Why Managers Don’t Sell “Sales” Correctly

Clearly, sales offers the lifeblood for any business — it’s the ongoing pipeline that not only drives revenue (of course), but also frequently generates new product insights. So why do many business leaders sell “sales” incorrectly?

According to the Harvard Business Review, sales skills are imperative in almost every endeavor and for every role — even, say, managers in operations, customer support or even legal or HR. Business leadership needs to reframe that to view sales as an approach that supplies a genuine need or solves a real problem.

Sales Fulfills Needs and Solves Problems

The piece also helps leaders understand a key responsibility: How to communicate the importance of maintaining a “sales” mentality no matter where one sits in the organization. One tip: Communicate the fact that sales involves two components — Supplying a need and solving a problem. Business leaders shouldn’t position sales as as paying calls on clients or making presentations. Reframe it. Then, use the following principles.

One. Research and Understand the Problem or Need

Ideas are great, but don’t rely solely on one’s own idea — instead, strong employees use their ideas as launchpads to gather more insights and generate creative solutions. Tips include: Research the situation, its context, available solutions, and what the idea requires for fulfillment. Devote time to understanding all dimensions of the business strategy problems and how the need fulfillment/problem solution would work. Anticipate objections – and research those, too.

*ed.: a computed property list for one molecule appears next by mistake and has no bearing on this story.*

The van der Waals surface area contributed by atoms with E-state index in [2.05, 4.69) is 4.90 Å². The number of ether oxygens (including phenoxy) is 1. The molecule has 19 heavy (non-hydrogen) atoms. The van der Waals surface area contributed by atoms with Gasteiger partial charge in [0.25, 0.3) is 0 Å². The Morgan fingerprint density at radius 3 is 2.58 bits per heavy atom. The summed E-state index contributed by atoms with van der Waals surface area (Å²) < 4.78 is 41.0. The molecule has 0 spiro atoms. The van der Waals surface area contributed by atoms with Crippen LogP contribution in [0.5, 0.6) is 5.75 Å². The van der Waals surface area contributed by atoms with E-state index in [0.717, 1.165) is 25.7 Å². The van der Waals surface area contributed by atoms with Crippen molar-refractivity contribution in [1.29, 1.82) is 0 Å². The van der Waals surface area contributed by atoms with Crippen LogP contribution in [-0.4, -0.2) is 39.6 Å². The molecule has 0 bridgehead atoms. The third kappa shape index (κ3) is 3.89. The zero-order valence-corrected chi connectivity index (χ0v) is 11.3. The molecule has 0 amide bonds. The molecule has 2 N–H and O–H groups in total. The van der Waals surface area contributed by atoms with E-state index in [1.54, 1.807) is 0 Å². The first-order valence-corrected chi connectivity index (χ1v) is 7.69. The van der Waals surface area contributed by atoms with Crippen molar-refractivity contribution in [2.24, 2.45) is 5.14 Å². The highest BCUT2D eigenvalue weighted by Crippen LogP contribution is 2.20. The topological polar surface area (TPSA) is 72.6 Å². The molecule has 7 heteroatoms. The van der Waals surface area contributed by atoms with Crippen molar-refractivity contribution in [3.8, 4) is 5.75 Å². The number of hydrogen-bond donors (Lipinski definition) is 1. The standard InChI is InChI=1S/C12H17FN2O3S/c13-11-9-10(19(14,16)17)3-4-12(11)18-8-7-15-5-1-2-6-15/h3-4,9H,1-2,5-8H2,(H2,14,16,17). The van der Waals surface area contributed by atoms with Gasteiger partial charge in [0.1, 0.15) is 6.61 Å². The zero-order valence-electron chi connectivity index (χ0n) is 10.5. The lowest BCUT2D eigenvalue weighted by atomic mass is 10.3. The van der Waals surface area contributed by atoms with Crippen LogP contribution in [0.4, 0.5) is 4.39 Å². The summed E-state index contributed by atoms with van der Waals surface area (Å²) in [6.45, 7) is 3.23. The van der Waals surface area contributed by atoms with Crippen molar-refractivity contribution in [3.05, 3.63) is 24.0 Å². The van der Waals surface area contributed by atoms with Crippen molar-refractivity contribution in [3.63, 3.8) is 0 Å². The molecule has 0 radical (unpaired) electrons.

Senior managers should reposition sales — the approach and psychology

Two. Prepare for Rejection

Being prepared for rejection is a mental state any successful salesperson needs to adopt. Even the most successful salespeople strike out more often than they hit a home run – or even get to first base. Good leaders should include personal failures as examples. The message: Rejection is not personal, and can happen for a number of reasons, from the current climate of opinion to profits to personalities within the organization. The key: Learn from rejection, but stay positive.

In fact, that’s what a 2016 study published in the Journal of Personality and Social Psychology found. The study is titled “Explanatory style as a predictor of productivity and quitting among life insurance sales agents.” It concludes: These 2 studies support the claim that a pessimistic explanatory style leads to poor productivity and quitting when bad events are experienced.”

Three. Practice Makes Perfect

For employees who lack confidence, create training opportunities where they can practice with — and learn from — trusted advisors.

Four. Listen to Your Clients

Remind people to listen. The best salespeople (indeed, the best leaders, too) listen carefully to their clients. If a product, service, or idea isn’t working or could use a new development, they incorporate that information in reports back to their company. This supports the concept that senior managers should sell “sales” differently. It’s a way not only to help clients, but also the company itself.

Five. Forget the Scorecard — Think “Next Steps”

Like any relationship, sales is about building. Business leaders often rely on scorecards — a useful measurement device, but often used as a crutch. If the only thing that matters is the immediate sale, the incentive is to push… and push and push. Instead, leaders should incorporate “Next Steps” into the metrics scorecard. That’s a better way to align incentives. .

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